Pass the Dream Act

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Pass the Dream Act

Pass the Dream Act – Not Because of Our Productivity Value But Because Dreamers are Human Beings

By Citlaly Mora, Senior Director for Women’s Resource Center and Latino Family Center, YWCA High Point

On a day to day basis, I work with women, immigrants, and the Latinx population in High Point, a rural city in North Carolina. And although we live in an area where politically, we are represented  by conservatives who in the last legislative session, attempted to pass more than a dozen anti-immigrant laws for our state, our community of immigrants in High Point is strong and diverse, and includes Dreamers. Despite this, and despite knowing that immigrant youth contribute millions of dollars to our economy, our politicians haven’t made lasting progress on immigration reform. Despite the fact that every day, immigrant youth are creating jobs and increasing our tax base when they spend money and pay billions in Social Security even when they are not able to benefit from it, we often see politicians reverting back to their political rhetoric.

But beyond the numbers, our DACA youth are teachers, nurses, firefighters, non-profit workers, and the laborers building the infrastructure and roads that keep society running. When advocates and allies of Dreamers meet with legislators, we always mention their contributions to our economy and the detriment that having them live in the shadows would cause. These arguments are true, but as someone who is an immigrant herself, and who lives in a mixed status family, I am frankly tired that for politicians, the fact that immigrants are human beings is not enough. That when they talk about “sending them back” and refuse to consider a pathway for them, they don’t see the impact this will have on the young people and their families.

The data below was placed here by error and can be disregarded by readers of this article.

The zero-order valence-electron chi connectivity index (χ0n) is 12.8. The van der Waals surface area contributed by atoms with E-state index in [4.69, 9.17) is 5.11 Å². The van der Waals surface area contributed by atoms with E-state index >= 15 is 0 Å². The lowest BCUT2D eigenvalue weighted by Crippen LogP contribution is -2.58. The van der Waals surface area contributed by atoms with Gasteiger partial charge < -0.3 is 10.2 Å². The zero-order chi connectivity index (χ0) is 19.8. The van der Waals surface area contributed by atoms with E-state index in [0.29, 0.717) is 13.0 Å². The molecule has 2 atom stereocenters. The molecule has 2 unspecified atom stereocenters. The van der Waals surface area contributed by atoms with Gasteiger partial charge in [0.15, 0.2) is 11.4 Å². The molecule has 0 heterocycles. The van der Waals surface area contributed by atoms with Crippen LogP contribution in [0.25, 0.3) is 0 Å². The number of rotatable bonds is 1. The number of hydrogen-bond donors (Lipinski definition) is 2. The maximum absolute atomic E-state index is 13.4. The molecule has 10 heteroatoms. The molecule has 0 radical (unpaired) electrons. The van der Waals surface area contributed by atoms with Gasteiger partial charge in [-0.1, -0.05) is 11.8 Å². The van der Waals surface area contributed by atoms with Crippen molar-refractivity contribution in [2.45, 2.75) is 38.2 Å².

They don’t think about how Dreamers are children who grew up here, and have spent their most formative years learning, developing, and building lives here, and who now risk losing all they have. They don’t realize what the cost of not having a license, of not being able to cash your check because you don’t have identification, of not being able to open an account at the bank, of not being able to contribute to the community like everyone else, has on people. They don’t consider that when immigrant youth are graduating at the top of their class, working arduously for scholarships that are limited because of their status, and getting into and graduating from college, they might find themselves unable to use their degree because they lack a social security number. Although there is no physical wall, immigrants still find themselves facing an invisible wall barring them from reaching higher. DACA helped change that for 800,000 immigrant youth. When the Trump administration rescinded the program in September, all those young lives were put at risk again.

That decision impacted many of the children and women YWCA serves. I want our politicians to know that as advocates for women, we at YWCA see the role that immigration status plays in creating fear and preventing immigrant survivors of domestic violence from coming forward. We see children in our school system developing mental health issues because they worry about the threat of deportation for themselves or their parents. Rescinding DACA has only exacerbated these fears in our communities, and this will only get worse with every day that the Dream Act, a solution that has bipartisan support, is not passed.  

Dreamers are our friends, family, colleagues, and community members. DACA allowed these young people to live up to the promises of our society – that if you work hard, play by the rules, and give it your best you will be able to succeed. I am asking our supporters, our followers, and our Congress to pass a clean Dream Act for the 800,000 Dreamers who now face the threat of deportation from their home. As of today, over 12,000 DACA youth have already lost their status. There is no time to waste. This is more than just an economical issue. These are human beings who have been given a chance to succeed and have lived up to that promise; they are part of our communities and we cannot abandon them. Contact your members of Congress now and tell them to pass a clean Dream Act now.